Monday, September 12, 2016


Julie Harris peers over the edge of an extremely cool
spiral staircase in the Robert Wise-directed film
The Haunting. It's worth seeing even if you're
not in the market for stairs.
Spiral stairs have gained a melodramatic reputation through their appearance in films such as the 1946 film noir thriller The Spiral Staircase and the chilling psychological ghost tale The Haunting (1963).  That alone justifies their use for some purposes—in order to add edgy atmosphere, for example. The intriguing form of a spiral staircase can lend a great deal of sculptural interest to an otherwise humdrum area. But spiral stairs have a practical side as well, especially where space is at a premium.  
First, a few definitions for terms that are easily confused:  A true spiral stair has treads radiating from a center post.  A circular stair, on the other hand, has an opening in the middle: it’s basically just a regular stair that curves. A winding stair is a conventional stairway with angled treads where the corner landings would normally be. The last two are not spiral stairs.

Your basic metal spiral stair that's available in kit form.
Treads are typically available in various wood species
or plain or nonskid (checkerplate) steel.
True spiral stairs are ideal for access to lofts or basement areas where a straight staircase would consume too much floor space. While a conventional stair might require around 42 square feet—not counting landings—a spiral can make the same trip in about 25 square feet. This difference could get you out of a planning tight spot, as it has many an architect over the years. However, think twice before using these stairs if there are children or elderly people around—their high riser height and sharp edges can make them hazardous to negotiate.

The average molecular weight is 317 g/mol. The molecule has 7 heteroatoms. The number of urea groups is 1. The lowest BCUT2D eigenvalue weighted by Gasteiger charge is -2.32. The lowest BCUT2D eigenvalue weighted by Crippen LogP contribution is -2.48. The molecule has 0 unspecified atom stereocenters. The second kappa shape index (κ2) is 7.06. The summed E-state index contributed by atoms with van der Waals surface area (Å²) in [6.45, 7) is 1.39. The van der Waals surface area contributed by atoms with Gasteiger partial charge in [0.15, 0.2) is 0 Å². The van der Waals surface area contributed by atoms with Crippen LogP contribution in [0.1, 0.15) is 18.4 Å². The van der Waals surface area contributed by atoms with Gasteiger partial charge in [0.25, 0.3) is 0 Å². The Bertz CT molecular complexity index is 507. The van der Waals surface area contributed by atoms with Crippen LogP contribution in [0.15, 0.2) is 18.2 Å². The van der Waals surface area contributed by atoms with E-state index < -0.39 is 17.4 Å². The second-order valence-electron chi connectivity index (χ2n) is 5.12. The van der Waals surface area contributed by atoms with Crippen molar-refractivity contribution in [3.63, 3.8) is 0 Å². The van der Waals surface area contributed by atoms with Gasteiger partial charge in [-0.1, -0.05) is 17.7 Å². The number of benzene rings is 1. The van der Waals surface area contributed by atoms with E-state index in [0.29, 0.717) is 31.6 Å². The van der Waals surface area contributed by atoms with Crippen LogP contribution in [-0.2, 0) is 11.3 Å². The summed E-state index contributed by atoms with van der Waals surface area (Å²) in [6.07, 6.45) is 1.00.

Generally, the minimum nominal spiral stair diameter allowed by building codes is 5’.  The maximum riser height can be 9 1/2”—considerably steeper than the 8-inch rise allowed for conventional stairs. However, because spiral stairs are steeper and more dangerous than conventional stairs, buildings codes restrict their use in certain situations—check with your local building department for specifics. The distance between balusters—the vertical pieces in the railing—can be no more than 4”. Floor openings can be either round or square, or the staircase can be entirely freestanding adjacent to an upper floor gallery.

Wood spiral stairs are generally better suited
to traditional home styles. The wood species
and finish can be matched to existing trim.
Metal stairs are available with a variety of tread surface materials including smooth or industrial checker plate steel, hardwood, or a backing material suitable for carpeting. A few manufacturers offer cast-iron stairs, which have a more ornate appearance suitable for Victorian-era homes. Although 5’ is the minimum diameter for egress stairs, diameters as small as 3’-6” are available for use as plant shelves and the like.  

Wood spiral stairs have an even wider range of designs, making them appropriate for both traditional and contemporary home styles. They’re available with ornamental turned balusters or simple dowel-like ones, and a large range of finishes are possible.  

Although top-of-the-line spiral stairs are usually custom-fabricated, many manufacturers offer more economical spiral stair kits in both metal and wood, some starting at less than $1000.  These kits are assembled on site. Some of them require the total rise to be specified before ordering; others can be adjusted to suit varying field conditions.  

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